Hard Refresh: How To Reset Your Browser Cache

Hard Refresh: How To Reset Your Browser Cache

How To Perform A Hard Refresh

Every once in a while you may notice something not quite right with a website. Other times you or your developer has made changes to your site, but you’re not seeing those changes reflected.

More often than not this is due to something called “caching”. All it takes is a simple hard refresh to force your browser to update to the most recent version of the page you are viewing.

If you just want to know how to perform a hard refresh for your device and browser click here. If you’d like to understand what caching is to understand when you may need to do a hard refresh, then let’s talk about what is cache.

So What is Cache?

Caching is a way of speeding up the performance of web sites and applications by storing a copy of the downloaded content on your local device. Caching makes your web browsing experience more responsive, letting you quickly access pages you’ve already viewed without having to download it again.

Often when changes are made to a website, your browser will automatically serve you the most updated version, but sometimes you may be served a “cached” version of the site by mistake. This means you are not seeing the most recent version.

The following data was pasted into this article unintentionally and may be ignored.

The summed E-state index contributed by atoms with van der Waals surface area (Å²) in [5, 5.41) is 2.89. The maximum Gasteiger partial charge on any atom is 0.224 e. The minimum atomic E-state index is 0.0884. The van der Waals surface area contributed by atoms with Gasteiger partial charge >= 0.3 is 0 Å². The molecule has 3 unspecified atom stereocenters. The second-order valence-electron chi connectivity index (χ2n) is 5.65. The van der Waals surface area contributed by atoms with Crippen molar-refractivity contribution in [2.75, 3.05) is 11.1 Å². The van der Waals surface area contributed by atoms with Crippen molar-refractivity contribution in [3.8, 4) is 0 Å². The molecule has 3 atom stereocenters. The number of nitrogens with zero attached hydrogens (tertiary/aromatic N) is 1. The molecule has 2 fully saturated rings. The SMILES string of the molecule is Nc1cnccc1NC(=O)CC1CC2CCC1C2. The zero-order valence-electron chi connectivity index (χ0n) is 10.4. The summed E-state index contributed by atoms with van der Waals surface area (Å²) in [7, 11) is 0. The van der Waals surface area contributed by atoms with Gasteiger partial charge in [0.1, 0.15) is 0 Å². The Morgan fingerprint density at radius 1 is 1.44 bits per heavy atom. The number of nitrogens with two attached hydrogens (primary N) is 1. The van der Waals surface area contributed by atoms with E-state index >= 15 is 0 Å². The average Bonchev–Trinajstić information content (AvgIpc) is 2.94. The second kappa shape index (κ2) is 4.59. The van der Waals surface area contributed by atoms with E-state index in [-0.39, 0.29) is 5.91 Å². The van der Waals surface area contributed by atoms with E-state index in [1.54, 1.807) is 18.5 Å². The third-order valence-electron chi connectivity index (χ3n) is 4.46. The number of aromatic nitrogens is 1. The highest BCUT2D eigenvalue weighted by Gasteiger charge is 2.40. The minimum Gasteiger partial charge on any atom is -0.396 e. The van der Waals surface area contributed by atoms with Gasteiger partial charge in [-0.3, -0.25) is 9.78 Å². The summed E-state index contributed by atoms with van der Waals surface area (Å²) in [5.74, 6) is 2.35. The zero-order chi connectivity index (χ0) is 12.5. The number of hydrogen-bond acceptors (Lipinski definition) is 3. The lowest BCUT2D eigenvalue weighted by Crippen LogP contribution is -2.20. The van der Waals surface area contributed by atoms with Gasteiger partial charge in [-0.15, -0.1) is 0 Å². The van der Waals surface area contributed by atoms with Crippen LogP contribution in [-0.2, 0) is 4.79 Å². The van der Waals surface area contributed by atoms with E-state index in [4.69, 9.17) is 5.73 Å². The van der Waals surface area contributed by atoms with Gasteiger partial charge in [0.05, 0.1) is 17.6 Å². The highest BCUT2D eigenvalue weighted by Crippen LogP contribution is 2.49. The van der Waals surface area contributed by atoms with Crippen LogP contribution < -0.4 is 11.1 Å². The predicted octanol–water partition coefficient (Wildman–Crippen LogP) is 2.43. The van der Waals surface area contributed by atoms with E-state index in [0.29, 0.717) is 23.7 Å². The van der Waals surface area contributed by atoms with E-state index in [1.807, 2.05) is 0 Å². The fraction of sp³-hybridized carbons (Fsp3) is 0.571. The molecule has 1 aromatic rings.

Thankfully, it’s easy to clear your cache so that you force your browser to show you the most recent version of the page you’re viewing. You can achieve this by performing what is referred to a hard refresh.

Hard Refresh Based on Device and Browser

There are a number of ways to perform a hard refresh and it depends on what browser you are using and whether you’re using a PC or a Mac.

For most browsers, all you have to do is hold down the Shift key and click the reload button on your browser toolbar.

You can also use keyboard shortcuts depending on your set up.

WINDOWS

Google Chrome, Mozilla Firefox, or Windows Edge: Ctrl+F5 OR Shift+F5 OR Ctrl+Shift+R

MAC

Google Chrome or Mozilla Firefox: Shift+Command(⌘)+R

Apple Safari: Command(⌘)+Option+R

When you complete these steps your browser will reload and you may notice it takes just a bit longer than usual. This is because your browser is re-downloading all the content for the first time, and like before, storing a new cached version of the page.

Any time you suspect you may not be seeing the most up to date version of a page your first step is to perform a hard refresh. If you’re still having trouble, there may be other issues to troubleshoot. But more often than not a hard refresh will take care of it.